Thoughts #3: Static Site with Jekyll

I have been using WordPress for my content management for several years. I am impress with its friendly developer community and find myself at ease using for all my content management. I am passionate WordPress learner and learning to develop better WordPress powered-site every single day. Despite some issues like security, little heavy for a simple blog (database) and speed its back-end dashboard makes content management even for novice users easy.

Static Site Generators

Static site generators are gaining popularity in recent years because they are light-weight, more secured, faster speed. Jekyll, a simple blog-aware static site generator developed in Ruby for personal project was one of the most popular among the static-site generators in 2017. Jekyll was written by Tom Preston-Werner, GitHub’s co-founder, it is distributed under an open source license.

Jekyll is a well-architected throwback to a time before WordPress, when men were men, and HTML was static. I like the ideas it espouses, and have made a few improvements to it’s core. Here, I’ll point out some highlights of my fork in the hopes that they see usage beyond this site. Mike West
My Jekyll Fork

Inspired by Jen Simmons’ push for rebooting personal websites for the new year 2018, I have set a goal of learning to create a JS-based site as one of my spare-time projects. Chen Hui Jing, is one of the developers that I follow for my learning tips and her site is powered by Jekyll and she has written about how she started with Jekyll. This together with Viola Wang redesigned with very simple & clean Jekyll-based blog site had inspired me to learn about Jekyll-based site. This week, I took Learning Jekyll from my to-do list project and installed and created basic Jekyll-based site on my MacOS.

Learning to Create Local Jekyll-based Site

While creating jekyll site, I spend some time on Jekyll official documentation but initially found little heavy to understand. To install Jekyll on my MacOS machine, I followed Tania’s Rascia’s tutorial. Installation itself was straight forward and I was able install it my first try. I ended up spending sometime understanding about installation of packaging manager like bundler, Gemfile, Git repository, because Jekyll installation can be done without them too. My Ahah! moment in understanding bundler and jekyll serve came from the explanation by Nicolas Cerminara’s explanation.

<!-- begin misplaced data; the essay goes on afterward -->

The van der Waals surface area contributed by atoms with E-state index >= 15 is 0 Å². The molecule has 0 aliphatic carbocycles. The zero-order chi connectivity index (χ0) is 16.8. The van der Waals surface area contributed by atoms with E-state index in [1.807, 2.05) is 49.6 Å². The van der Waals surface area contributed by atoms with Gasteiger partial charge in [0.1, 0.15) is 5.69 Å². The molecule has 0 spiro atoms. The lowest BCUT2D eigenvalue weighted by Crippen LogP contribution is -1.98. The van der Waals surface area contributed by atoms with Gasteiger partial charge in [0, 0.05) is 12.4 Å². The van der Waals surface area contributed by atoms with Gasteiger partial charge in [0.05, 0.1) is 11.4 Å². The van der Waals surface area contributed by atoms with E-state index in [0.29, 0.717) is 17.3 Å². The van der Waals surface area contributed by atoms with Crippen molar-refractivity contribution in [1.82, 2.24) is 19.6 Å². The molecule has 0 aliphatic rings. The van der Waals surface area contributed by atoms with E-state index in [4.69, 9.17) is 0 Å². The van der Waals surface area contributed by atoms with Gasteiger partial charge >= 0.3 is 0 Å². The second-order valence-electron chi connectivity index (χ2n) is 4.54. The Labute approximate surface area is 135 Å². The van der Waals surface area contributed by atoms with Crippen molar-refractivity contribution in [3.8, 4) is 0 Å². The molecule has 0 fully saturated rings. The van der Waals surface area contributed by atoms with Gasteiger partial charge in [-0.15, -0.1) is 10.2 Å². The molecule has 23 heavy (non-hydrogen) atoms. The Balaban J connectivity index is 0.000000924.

Structure of Files & Folders

Basic structure of Jekyll files & folders is not that complicated. In addition, Ines Montani’s post The Ultimate Guide to Static Websites with Jekyll was most helpful in my Jekyll understanding. It also contains useful resources as well.

Configuration & Customization

Site configuration is can be done by editing _config.yml in a text editor (eg. atom) to change default site title, description, basedurl & url etc. Jekyll default minima theme comes with basic styles. The site can be customized by adding pages, styles and Templating. Jekyll uses Liquid Templating Language by Shopify which is said be easy to learn, secure, and extremely extensible.

Hosting Jekyll

Since Jekyll was created by Tom Preston-Werner, co-founder of GitHub, GitHub Pages are a great way to host Jekyll-powered website for free. The other popular hosting service for static sites include Netlify, Aerobatic, Kickster, Amazon S3 and others.


Jekyll official documentation and WikiJekyll has wealth of information about Jekyll, its installation, customization, themes. In addition, there numerous blogs and tutorials on all aspects of jeckyll-based sites.

Wrapping Up

Still I am a passionate WordPress enthusiast. I am familiar its working and have been using for some time. However Jekyll generated static is new concept and I liked my initial exploratory journey. I would like to expand my skill on jekyll-based site by creating a complete site similar my this current site. Some interesting design style from jekyll-based theme include Type, Thinny, Pixell and Tale.